THE ARCHEOLOGICAL MUSEUM
The museum was founded by painter and archeologist Osman Hamdi on June 13, 1891. It was called at that time the Imperial Museum. Two side wings were added in 1902 and 1908, and on its centenary in 1991 the museum was enlarged with a new section and reorganized. The architect of the monumental building was the famous Valaury.
Eacing the entrance is the huge and formidable statue of god Bes. To the left are the halls where matchless antique statues are exhibited, starting from the archaic period and continuing down to the Roman era, in a visitor-friendly arrangement. The first room contains ancient tomb stones and reliefs, followed by the Kenan Erim Hall where one finds relics from the time of the Persian dominance in Anatolia and from Aphrodisiacs. In the room called ''the three marble cities of Anatolia" there are findings from Ephesus, Millets and Aphrodisias, Hellenistic statues, sculpture from Marsias by the River Meander, and finally statues of Hellenistic-influenced Roman and Roman styles.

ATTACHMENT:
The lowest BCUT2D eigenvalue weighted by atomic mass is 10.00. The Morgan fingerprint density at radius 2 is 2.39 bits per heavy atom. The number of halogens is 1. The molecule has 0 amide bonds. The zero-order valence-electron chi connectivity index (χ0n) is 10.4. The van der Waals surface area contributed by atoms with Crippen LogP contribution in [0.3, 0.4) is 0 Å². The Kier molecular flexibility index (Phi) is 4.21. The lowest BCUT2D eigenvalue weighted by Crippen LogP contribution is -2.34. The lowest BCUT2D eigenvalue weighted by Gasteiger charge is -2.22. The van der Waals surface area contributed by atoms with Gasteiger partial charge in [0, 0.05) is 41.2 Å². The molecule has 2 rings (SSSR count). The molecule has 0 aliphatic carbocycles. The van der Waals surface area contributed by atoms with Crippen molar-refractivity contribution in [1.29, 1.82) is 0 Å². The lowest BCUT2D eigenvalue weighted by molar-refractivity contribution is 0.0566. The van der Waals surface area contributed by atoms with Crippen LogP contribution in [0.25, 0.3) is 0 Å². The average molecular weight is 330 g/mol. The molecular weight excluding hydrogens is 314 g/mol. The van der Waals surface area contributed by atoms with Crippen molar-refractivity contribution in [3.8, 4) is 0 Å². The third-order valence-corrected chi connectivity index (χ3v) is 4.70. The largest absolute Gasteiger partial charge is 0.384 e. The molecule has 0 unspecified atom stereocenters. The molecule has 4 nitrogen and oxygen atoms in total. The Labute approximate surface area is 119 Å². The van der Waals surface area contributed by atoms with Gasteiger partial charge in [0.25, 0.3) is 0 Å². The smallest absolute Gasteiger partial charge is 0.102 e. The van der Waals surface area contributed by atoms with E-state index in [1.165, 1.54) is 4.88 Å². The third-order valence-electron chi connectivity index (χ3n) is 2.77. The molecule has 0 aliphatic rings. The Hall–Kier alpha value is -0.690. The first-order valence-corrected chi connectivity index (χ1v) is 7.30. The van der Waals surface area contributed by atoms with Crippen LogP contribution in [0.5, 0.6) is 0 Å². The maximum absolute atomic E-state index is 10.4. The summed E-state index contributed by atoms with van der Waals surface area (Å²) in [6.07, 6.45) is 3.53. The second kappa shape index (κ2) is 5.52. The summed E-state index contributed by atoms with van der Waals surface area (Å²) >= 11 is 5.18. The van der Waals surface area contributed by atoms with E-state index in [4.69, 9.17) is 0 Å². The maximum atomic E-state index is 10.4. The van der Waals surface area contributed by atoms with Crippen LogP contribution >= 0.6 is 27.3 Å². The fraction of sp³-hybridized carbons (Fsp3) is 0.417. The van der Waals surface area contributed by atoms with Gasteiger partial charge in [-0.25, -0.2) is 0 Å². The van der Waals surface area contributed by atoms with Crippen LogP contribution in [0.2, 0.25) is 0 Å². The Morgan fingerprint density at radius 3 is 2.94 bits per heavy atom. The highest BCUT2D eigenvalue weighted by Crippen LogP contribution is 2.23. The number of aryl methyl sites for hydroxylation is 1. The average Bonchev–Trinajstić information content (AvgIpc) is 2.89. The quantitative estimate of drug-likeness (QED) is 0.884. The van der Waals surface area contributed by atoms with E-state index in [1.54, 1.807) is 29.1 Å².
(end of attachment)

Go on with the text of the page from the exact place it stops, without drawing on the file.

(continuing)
To the left of the entrance, after the gift and book shops, there is the room dedicated to Osman Hamdi, and then come the halls containing the works of art he personally discovered in the royal necropolis of Sayda (Sidon). The first three sarcophagi belong to the family of Saydan King Tabnit. An exceptionally beautiful Lycian sarcophagus and the Satrap sarcophagus are also in this room.
The next section contains the Sarcophagus of the Mourning Women and the very famous Sarcophagus of Alexander the Great, which in fact did not belong to him. The four sides of this sarcophagus are decorated with reliefs depicting scenes of the war between the Macedonians and the Persians, and hunting scenes.
On the side wall of the new annex the Temple of Athena in Assos has been reproduced in its original dimensions.
The first hall houses the section on "The Local Cultures of Istanbul". Here, exquisite artifacts from various ages that were found in the vicinity of the city are exhibited in a modern setting. There is also the room containing works of art from the Byzantine era. Another section is called "Istanbul Through the Ages".
On the upper floors, there is the exhibition "Anatolia Through the Ages and Troy", and a chronologically arranged display of works from Palestine, Syria and Cyprus under the title of "Civilizations of Anatolia and Neighboring Countries".